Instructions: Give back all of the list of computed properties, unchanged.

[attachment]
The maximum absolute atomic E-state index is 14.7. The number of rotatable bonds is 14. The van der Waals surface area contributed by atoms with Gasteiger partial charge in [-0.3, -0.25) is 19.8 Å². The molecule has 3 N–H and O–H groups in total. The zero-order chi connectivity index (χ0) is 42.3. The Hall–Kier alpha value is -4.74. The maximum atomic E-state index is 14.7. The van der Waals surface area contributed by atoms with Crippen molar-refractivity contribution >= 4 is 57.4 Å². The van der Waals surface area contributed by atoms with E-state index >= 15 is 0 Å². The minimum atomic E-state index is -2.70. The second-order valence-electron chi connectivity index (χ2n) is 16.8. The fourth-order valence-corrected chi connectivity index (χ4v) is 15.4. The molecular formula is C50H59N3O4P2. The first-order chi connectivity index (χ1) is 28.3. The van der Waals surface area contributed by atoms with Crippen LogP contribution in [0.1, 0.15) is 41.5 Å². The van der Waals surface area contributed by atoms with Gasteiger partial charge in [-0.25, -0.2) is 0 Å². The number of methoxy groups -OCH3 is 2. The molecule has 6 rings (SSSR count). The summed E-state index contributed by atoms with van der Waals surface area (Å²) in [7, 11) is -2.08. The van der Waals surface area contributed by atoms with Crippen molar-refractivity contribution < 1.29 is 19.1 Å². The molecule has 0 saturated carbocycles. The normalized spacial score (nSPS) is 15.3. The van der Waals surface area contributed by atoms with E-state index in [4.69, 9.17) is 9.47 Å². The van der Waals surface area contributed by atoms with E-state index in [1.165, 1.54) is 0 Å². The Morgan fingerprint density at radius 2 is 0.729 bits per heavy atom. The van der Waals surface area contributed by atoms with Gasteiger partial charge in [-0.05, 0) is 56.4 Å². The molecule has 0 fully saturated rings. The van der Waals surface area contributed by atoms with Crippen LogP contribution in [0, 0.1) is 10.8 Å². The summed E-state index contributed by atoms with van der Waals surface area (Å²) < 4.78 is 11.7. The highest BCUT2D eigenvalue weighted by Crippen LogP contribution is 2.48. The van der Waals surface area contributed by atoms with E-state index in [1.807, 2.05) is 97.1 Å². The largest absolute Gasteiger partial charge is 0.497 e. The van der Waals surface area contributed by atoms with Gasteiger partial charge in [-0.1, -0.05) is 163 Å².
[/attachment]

The maximum absolute atomic E-state index is 14.7. The number of rotatable bonds is 14. The van der Waals surface area contributed by atoms with Gasteiger partial charge in [-0.3, -0.25) is 19.8 Å². The molecule has 3 N–H and O–H groups in total. The zero-order chi connectivity index (χ0) is 42.3. The Hall–Kier alpha value is -4.74. The maximum atomic E-state index is 14.7. The van der Waals surface area contributed by atoms with Crippen molar-refractivity contribution >= 4 is 57.4 Å². The van der Waals surface area contributed by atoms with E-state index >= 15 is 0 Å². The minimum atomic E-state index is -2.70. The second-order valence-electron chi connectivity index (χ2n) is 16.8. The fourth-order valence-corrected chi connectivity index (χ4v) is 15.4. The molecular formula is C50H59N3O4P2. The first-order chi connectivity index (χ1) is 28.3. The van der Waals surface area contributed by atoms with Crippen LogP contribution in [0.1, 0.15) is 41.5 Å². The van der Waals surface area contributed by atoms with Gasteiger partial charge in [-0.25, -0.2) is 0 Å². The number of methoxy groups -OCH3 is 2. The molecule has 6 rings (SSSR count). The summed E-state index contributed by atoms with van der Waals surface area (Å²) in [7, 11) is -2.08. The van der Waals surface area contributed by atoms with Crippen molar-refractivity contribution < 1.29 is 19.1 Å². The molecule has 0 saturated carbocycles. The normalized spacial score (nSPS) is 15.3. The van der Waals surface area contributed by atoms with E-state index in [4.69, 9.17) is 9.47 Å². The van der Waals surface area contributed by atoms with E-state index in [1.165, 1.54) is 0 Å². The Morgan fingerprint density at radius 2 is 0.729 bits per heavy atom. The van der Waals surface area contributed by atoms with Gasteiger partial charge in [-0.05, 0) is 56.4 Å². The molecule has 0 fully saturated rings. The van der Waals surface area contributed by atoms with Crippen LogP contribution in [0, 0.1) is 10.8 Å². The summed E-state index contributed by atoms with van der Waals surface area (Å²) < 4.78 is 11.7. The highest BCUT2D eigenvalue weighted by Crippen LogP contribution is 2.48. The van der Waals surface area contributed by atoms with E-state index in [1.807, 2.05) is 97.1 Å². The largest absolute Gasteiger partial charge is 0.497 e. The van der Waals surface area contributed by atoms with Gasteiger partial charge in [-0.1, -0.05) is 163 Å².